Special report: Frontiers of humanityBy Myriam Winance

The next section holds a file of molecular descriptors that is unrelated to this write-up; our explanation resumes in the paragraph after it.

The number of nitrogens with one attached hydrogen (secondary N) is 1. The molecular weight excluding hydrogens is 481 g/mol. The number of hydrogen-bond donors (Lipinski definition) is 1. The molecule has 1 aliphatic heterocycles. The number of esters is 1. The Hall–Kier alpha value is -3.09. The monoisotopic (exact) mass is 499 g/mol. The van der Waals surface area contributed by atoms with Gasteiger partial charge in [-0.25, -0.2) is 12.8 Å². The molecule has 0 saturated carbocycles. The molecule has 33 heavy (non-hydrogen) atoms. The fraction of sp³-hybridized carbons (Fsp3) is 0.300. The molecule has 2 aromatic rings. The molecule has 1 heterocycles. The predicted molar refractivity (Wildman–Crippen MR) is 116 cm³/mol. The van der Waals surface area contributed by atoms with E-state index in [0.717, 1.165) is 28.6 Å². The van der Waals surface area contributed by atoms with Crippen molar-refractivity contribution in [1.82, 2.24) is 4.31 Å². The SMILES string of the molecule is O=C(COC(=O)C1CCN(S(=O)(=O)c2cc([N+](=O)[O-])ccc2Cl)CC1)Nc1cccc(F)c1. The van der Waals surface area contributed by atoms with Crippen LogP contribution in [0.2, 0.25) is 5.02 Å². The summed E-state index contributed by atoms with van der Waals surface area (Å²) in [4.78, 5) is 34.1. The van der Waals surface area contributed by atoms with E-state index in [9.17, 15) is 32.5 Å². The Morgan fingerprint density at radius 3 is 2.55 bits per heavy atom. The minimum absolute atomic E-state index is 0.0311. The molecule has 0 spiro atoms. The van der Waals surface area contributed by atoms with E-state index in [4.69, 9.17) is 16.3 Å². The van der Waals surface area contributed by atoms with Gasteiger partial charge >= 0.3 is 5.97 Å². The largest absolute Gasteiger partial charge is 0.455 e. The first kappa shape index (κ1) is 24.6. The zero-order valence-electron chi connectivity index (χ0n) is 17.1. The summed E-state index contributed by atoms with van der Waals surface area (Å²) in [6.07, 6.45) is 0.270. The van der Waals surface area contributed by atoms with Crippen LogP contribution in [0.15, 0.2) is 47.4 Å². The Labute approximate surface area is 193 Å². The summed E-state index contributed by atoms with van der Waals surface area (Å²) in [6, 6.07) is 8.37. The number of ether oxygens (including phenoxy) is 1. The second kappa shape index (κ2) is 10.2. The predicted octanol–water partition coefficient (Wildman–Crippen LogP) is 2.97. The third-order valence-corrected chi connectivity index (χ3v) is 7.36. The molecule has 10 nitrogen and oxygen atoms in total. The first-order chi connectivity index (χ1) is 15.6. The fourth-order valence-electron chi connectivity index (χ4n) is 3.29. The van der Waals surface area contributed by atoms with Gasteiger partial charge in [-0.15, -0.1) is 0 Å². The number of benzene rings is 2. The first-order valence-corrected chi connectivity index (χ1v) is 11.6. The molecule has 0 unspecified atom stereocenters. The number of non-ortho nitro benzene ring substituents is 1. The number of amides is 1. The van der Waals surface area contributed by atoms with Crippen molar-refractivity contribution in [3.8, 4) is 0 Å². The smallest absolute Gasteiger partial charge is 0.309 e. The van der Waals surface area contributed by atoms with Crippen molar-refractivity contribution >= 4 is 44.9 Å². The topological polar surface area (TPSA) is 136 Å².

The author uses wheelchair mobility to examine the distinction (based on the historical opposition of two models of disability, an individual model and a social model) between the individual experience and the social experience of disability. In looking at the interaction between the person and the wheelchair, she demonstrates that there is continuity in people’s experiences: their mobility (its form and extent) is the result of a process of reciprocal adaptation with their wheelchairs and their environment, which involves their bodies. In this process, the status of the wheelchair (as an incorporated or outside object) and of a person’s space for movement (both social and physical) is correlatively and gradually defined. Analysis of these co-definition processes is important, because it allows us to identify the diversity of the resources, other people, objects, urban planning, and services upon which people rely in order to be able to move around and act in wheelchairs and in different public and private spaces.